The European Commission put forward a series of voluntary measures to facilitate the employment of third-country nationals in the EU in a bid to boost legal migration pathways and help member states address widespread skills and labour shortages.
The proposal, announced on Wednesday (15 November), seeks to help match European employers with non-EU workers, as well as facilitate the recognition of their qualifications.
“We should not forget that we have an untapped potential for the EU domestic workforce, but it’s not enough,” the EU Commission’s Vice-President Margaritis Schinas told reporters while presenting the package.
“We are fighting a global race for talent against very powerful competitors who have straightforward avenues for third-country nationals,” he added, pointing to the US, Canada, New Zealand and Australia.
According to the Commission, the proposal is in line with the EU’s efforts to boost legal pathways set out in the Pact on Migration and Asylum and can play as a “strong disincentive to irregular migration”.
“This is not about Fortress Europe, this is about Europe open for business, in a way which is orderly and regulated,” Schinas said.
Filling the gaps
Several member states are already working on measures, like visa facilitation, to attract more non-EU workers to their labour market. The EU institutions are also currently negotiating a revision of the single permit directive – which grants non-EU nationals the right to work in a member state – in an effort to simplify the recruitment of workers.
Wednesday’s package comes as an additional tool to address shortages and includes an EU talent pool, which will allow job seekers residing outside the EU to register on a platform and match with vacancies published by European employers. Visa procedures will still be regulated by member states, which will be able to take part in the scheme on a voluntary basis.
According to the Commission, the platform will help member states to better cope with the “endemic labour and skills shortage”.
According to Eurostat data, unemployment across the Union remains at a low rate – 6% – while the job vacancy rate is still almost 3%, meaning that Europe is struggling to complete its workforce with domestic labour alone. Moreover, the ageing trend in the continent is expected to worsen the situation, leading to a shrinking in the working-age population.
At the moment, international recruitment from third countries remains low mainly due to language and administrative barriers. The rate is also low for intra-EU recruitment. Only one in seven (14%) SMEs report hiring workers from other EU member states to address skills shortages.
In the Commission’s view, the talent pool would help recruit people in the fields in most need, like construction, health care, elderly care, and transport.
“It’s about all skill levels, but clearly there is an emphasis on shortage occupations,” Schinas explained.
Member states will be able to adjust the list of professions included in the talent pool depending on their needs.
Avoiding ‘brain waste’
To lower bureaucratic barriers, the Commission also put forward a recommendation to facilitate the recognition of qualifications.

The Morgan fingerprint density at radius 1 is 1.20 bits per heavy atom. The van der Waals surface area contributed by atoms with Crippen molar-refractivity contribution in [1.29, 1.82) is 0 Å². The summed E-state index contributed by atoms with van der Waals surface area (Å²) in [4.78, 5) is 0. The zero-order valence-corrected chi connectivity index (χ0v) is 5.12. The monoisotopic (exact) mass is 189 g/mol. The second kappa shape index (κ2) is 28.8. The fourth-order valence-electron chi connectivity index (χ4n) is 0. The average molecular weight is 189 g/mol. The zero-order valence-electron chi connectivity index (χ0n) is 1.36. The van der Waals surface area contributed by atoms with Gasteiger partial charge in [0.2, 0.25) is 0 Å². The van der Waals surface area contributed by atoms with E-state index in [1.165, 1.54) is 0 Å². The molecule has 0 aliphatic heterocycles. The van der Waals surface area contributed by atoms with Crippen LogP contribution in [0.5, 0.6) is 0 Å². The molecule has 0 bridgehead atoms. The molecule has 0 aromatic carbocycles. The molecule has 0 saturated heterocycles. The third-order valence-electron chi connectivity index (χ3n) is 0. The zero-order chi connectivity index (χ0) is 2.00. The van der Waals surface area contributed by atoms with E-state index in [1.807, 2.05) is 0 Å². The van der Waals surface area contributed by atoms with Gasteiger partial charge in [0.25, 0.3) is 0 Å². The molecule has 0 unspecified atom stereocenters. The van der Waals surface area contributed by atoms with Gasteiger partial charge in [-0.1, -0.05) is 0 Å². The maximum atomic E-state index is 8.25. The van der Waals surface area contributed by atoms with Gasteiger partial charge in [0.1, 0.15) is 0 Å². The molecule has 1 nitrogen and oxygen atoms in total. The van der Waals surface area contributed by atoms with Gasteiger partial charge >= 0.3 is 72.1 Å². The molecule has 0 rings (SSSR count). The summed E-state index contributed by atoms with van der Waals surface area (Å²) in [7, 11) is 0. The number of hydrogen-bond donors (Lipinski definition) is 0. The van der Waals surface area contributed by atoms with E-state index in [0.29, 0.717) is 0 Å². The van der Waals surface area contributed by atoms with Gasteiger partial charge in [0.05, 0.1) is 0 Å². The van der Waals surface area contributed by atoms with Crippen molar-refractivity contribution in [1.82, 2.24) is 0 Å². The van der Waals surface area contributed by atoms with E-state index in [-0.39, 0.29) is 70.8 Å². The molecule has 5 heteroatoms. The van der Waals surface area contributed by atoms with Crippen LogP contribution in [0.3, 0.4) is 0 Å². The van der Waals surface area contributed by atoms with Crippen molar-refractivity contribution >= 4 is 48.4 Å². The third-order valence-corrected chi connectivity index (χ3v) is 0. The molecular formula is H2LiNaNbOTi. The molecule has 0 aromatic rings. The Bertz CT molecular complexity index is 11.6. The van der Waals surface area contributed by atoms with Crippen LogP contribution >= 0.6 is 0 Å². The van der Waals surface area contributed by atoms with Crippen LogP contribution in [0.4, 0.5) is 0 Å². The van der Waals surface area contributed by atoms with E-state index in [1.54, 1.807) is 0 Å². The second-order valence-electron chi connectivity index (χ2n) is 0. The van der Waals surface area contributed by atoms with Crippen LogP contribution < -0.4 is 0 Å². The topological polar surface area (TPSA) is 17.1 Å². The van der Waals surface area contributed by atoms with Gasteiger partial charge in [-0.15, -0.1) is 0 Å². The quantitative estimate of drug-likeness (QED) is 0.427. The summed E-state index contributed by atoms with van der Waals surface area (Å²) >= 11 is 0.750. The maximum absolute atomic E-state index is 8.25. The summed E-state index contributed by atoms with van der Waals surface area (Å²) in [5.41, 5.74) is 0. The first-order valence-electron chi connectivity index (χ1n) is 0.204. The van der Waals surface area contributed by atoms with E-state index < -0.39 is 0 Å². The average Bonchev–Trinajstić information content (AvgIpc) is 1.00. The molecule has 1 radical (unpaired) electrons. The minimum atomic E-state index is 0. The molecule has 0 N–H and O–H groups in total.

“We have a lot of bureaucracy, a lot of red tape, and this creates a certain reluctance of third-country workers to go through the system of recognising their professional qualifications. We call this brain waste,” Schinas said, adding that it could be possible to introduce a legislative proposal in the future.
The talent pool will not apply to non-EU workers or asylum seekers who are already legally residing in the EU. According to the proposal, people seeking international protection residing outside the EU could apply for jobs through the platform, but the job offer would not give them the right to asylum in the EU.
Business associations welcomed the proposal as a way to fill the gaps in the European workforce.
“Helping to match skilled third-country nationals with the most pressing shortage occupations is an important approach,” said Business Europe director Markus J. Beyrer.
The package was also welcomed by some EU lawmakers.
“It is high time to use the Single Market to our greater advantage, facilitate the mobility of workers and coordinate the labour needs of our businesses,” said German MEP Dennis Ratke (EPP).
Green MEP Damian Boeselager also welcomed the initiative to recognise foreign qualifications and facilitate international recruitment.
“While re-skilling and up-skilling are part of the solution on how we can address this demand in new workers, it is clear that our dependence on international talent will increase,” he said.
However, not everyone welcomed the proposal.
Trade unions concerned
“This is mainly a call to bring in workers as cheaply as possible,” said Petra Bolster, from the trade union FNV International.
Bolster also expressed concerns regarding the possible exploitation of migrant workers by European employers.
“Before more vulnerable employees from outside Europe are attracted via the Talent Pool, politicians must ensure that they have the same rights here as their European colleagues. Only then can you prevent them from being abused by employers and employment agencies that base their revenue model on the lowest wage costs,” she said.
On Wednesday, several NGOs called on the institutions to improve the single permit directive, currently undergoing a revision, to make sure that their right to work in the EU is not linked to a single employer in order to reduce the risk of exploitation.
According to the Commission’s proposal, employers using the talent pool would need to comply with EU and national laws and would be suspended if found to exploit workers. Additional provisions to screen employers using the platform would fall on member states.
Additional reporting by Eleonora Vasques.
[Edited by Nathalie Weatherald]
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